During its normal operation, natural gas drilling & extraction releases methane and other toxic chemicals and VOCs (volotile organic compounds) into the air. Much is known about the dangers of the smog and ozone and its effect on the health of humans and animals.
Watch this video taken by the EPA showing the gas emissions from a condensate tank. Note the building in the background is a school.
Read this article from The Dallas Morning News about the widespread evidence of emissions: Most Barnett Shale facilities release emissions.
Another great source of information is this study: “Evidence of Emissions from Oil and Gas Drilling Operations in Northeastern Colorado”
About Methane Emissions:
“Methane emissions occur in all sectors of the natural gas industry, from drilling and production, through processing and transmission, to distribution. They primarily result from normal operations, routine maintenance, fugitive leaks and system upsets. As gas moves through the system, emissions occur through intentional venting and unintentional leaks. Venting can occur through equipment design or operational practices, such as the continuous bleed of gas from pneumatic devices (that control gas flows, levels, temperatures, and pressures in the equipment), or venting from well completions during production. In addition to vented emissions, methane losses can occur from leaks (also referred to as fugitive emissions) in all parts of the infrastructure, from connections between pipes and vessels, to valves and equipment. In addition to natural gas operations, methane emissions can result from the oil industry, primarily from field production operations, such as venting of associated gas from oil wells, oil storage tanks, and production-related equipment such as gas dehydrators, pig traps, and pneumatic devices.” (Source: EPA, http://www.epa.gov/gasstar/basic-information/index.html#overview1)
“Sour” Wells and Hydrogen Sulfide
“Sour gas is a term used to refer to gas which contains hydrogen sulfide in concentrations greater than four parts per million. The term “sour gas” is usually used with reference to natural gas, although it can be used to discuss other gases as well. Gas with impurities such as hydrogen sulfide needs to be treated before it can be safely used. The gas refining process includes a step known as “sweetening” to remove hydrogen sulfide and other materials.
When natural gas is initially accessed in the field, it usually contains an assortment of impurities, which can depend on where natural gas drilling sites are located. These impurities must be removed at a refinery to ensure that the gas performs in a stable and predictable way when it is used. In the case of sour gas, the hydrogen sulfide gives the gas a distinctively strong odor which makes it easy to identify, and the sweetening process removes much of the odor.” (SOURCE: http://www.wisegeek.com/what-is-sour-gas.htm)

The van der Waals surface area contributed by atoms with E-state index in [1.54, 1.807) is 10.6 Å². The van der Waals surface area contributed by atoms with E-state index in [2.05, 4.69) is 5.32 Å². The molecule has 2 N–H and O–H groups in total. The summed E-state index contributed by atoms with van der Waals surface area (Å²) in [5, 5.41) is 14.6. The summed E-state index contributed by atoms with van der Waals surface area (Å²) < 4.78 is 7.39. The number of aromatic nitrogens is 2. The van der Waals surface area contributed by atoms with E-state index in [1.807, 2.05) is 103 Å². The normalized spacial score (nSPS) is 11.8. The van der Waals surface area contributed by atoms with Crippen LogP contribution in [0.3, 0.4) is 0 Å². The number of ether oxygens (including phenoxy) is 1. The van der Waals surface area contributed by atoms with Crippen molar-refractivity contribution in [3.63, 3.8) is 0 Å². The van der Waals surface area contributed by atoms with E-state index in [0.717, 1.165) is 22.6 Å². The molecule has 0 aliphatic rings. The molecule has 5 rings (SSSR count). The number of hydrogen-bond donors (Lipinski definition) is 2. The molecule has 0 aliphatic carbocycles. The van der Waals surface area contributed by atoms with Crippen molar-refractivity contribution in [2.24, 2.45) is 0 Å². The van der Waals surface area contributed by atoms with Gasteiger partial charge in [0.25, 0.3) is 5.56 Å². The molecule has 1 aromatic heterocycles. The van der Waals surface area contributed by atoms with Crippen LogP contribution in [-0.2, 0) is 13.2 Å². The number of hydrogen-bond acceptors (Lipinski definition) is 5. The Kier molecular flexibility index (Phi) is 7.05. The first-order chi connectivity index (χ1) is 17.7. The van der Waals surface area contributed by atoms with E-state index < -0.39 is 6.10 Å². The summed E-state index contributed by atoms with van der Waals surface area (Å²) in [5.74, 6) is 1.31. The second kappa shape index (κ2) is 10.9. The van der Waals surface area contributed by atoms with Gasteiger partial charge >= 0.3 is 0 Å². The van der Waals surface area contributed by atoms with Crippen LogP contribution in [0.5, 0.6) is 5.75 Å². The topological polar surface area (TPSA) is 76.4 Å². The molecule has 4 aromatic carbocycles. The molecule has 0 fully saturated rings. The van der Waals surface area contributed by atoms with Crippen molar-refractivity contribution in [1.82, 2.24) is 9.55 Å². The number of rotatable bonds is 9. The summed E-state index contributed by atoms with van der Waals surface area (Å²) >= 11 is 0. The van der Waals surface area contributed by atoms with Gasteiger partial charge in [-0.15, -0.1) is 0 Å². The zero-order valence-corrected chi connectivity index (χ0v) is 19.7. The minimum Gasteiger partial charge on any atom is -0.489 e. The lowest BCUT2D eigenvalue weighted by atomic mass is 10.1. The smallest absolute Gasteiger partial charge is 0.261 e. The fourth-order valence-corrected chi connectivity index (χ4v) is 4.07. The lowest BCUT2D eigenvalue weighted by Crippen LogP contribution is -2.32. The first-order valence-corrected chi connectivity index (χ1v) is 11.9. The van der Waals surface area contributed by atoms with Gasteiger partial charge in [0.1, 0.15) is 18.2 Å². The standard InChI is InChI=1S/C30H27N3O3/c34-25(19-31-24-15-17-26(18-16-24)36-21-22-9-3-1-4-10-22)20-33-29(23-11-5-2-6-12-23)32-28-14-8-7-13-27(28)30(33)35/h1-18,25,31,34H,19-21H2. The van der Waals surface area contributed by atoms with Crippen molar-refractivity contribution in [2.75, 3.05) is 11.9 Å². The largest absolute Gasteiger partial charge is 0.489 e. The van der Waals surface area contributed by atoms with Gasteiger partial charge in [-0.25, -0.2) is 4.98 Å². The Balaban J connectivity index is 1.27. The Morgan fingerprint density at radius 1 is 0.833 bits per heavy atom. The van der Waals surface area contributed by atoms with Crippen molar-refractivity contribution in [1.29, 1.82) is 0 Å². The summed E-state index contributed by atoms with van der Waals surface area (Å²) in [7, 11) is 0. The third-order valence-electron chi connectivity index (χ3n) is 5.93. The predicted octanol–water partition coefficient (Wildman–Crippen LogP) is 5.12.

The Washington State Department of Health states “People living near a wastewater treatment plant, gas and oil drilling operation, farm with manure storage or livestock confinement facilities, or a landfill may be exposed to higher levels of hydrogen sulfide”
We do have sour gas wells in Colorado and in Weld County. Hydrogen Sulfide has been compared to cyanide in its lethality. To read a good summary of the health effects of exposure, http://www.gasdetection.com/TECH/h2s.html
“Hydrogen Sulfide or sour gas (H2S) is a flammable, colorless gas that is toxic at extremely low concentrations. It is heavier than air, and may accumulate in low-lying areas. It smells like “rotten eggs” at low concentrations and causes you to quickly lose your sense of smell. Many areas where the gas is found have been identified, but pockets of the gas can occur anywhere.
Iron sulfide is a byproduct of many production operations and may spontaneously combust with air.
Flaring operations associated with H2S production will generate Sulfur Dioxide (S02), another toxic gas.
Active monitoring for hydrogen sulfide gas and good planning and training programs for workers are the best ways to prevent injury and death.” (SOURCE: OSHA, http://www.osha.gov/SLTC/etools/oilandgas/general_safety/h2s_monitoring.html)
Additional article, a case in Michigan where hydrogen sulfide was detected 80 miles from the source of a leak. http://banmichiganfracking.org/?m=20112
Hydrogen Sulfide in Colorado
“In 2010, Ryan Beaver’s job was to monitor for hydrogen sulfide in the same kinds of tanks.
“I’ve seen the levels with my own eyes and I know what that stuff can do,” Beaver said.
Beaver worked for On-Site Safety, a company contracted by Noble Energy in De Beque, Colorado. Outfitted with a monitoring device and gas mask, Beaver found multiple dangerous levels of hydrogen sulfide in just four months.
“We would open the lid, ‘roll the tank,’ and put our monitors inside,” Beaver said.
Beaver found levels of hydrogen sulfide exceeding 2,000 parts per million, which is triple the lethal level. Beaver says he wasn’t allowed to tell anyone, other than his supervisors, what the levels were.
“700 ppm will knock you out and kill you with the second breath,” Beaver said. “I was getting three times that. It’s a very well-kept secret.”